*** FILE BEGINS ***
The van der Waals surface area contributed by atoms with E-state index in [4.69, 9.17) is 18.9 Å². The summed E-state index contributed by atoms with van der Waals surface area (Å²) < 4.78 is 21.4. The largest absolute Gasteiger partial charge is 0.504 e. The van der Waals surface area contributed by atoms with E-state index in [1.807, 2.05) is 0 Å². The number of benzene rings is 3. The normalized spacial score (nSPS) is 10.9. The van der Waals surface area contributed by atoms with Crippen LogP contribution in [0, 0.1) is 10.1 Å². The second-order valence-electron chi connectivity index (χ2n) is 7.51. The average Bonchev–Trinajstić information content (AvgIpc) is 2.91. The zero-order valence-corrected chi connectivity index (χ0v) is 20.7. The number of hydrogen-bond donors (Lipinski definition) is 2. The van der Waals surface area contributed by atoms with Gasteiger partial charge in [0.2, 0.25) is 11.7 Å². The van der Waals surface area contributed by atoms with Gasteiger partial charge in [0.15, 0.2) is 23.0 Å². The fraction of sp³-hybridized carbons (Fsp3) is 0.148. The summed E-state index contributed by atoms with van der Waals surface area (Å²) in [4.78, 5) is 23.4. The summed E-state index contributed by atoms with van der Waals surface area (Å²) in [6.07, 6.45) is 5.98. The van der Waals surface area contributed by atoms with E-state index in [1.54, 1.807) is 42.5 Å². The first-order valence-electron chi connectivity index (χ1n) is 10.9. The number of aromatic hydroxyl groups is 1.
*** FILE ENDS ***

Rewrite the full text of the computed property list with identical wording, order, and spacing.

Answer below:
The van der Waals surface area contributed by atoms with E-state index in [4.69, 9.17) is 18.9 Å². The summed E-state index contributed by atoms with van der Waals surface area (Å²) < 4.78 is 21.4. The largest absolute Gasteiger partial charge is 0.504 e. The van der Waals surface area contributed by atoms with E-state index in [1.807, 2.05) is 0 Å². The number of benzene rings is 3. The normalized spacial score (nSPS) is 10.9. The van der Waals surface area contributed by atoms with Crippen LogP contribution in [0, 0.1) is 10.1 Å². The second-order valence-electron chi connectivity index (χ2n) is 7.51. The average Bonchev–Trinajstić information content (AvgIpc) is 2.91. The zero-order valence-corrected chi connectivity index (χ0v) is 20.7. The number of hydrogen-bond donors (Lipinski definition) is 2. The van der Waals surface area contributed by atoms with Gasteiger partial charge in [0.2, 0.25) is 11.7 Å². The van der Waals surface area contributed by atoms with Gasteiger partial charge in [0.15, 0.2) is 23.0 Å². The fraction of sp³-hybridized carbons (Fsp3) is 0.148. The summed E-state index contributed by atoms with van der Waals surface area (Å²) in [4.78, 5) is 23.4. The summed E-state index contributed by atoms with van der Waals surface area (Å²) in [6.07, 6.45) is 5.98. The van der Waals surface area contributed by atoms with E-state index in [1.54, 1.807) is 42.5 Å². The first-order valence-electron chi connectivity index (χ1n) is 10.9. The number of aromatic hydroxyl groups is 1.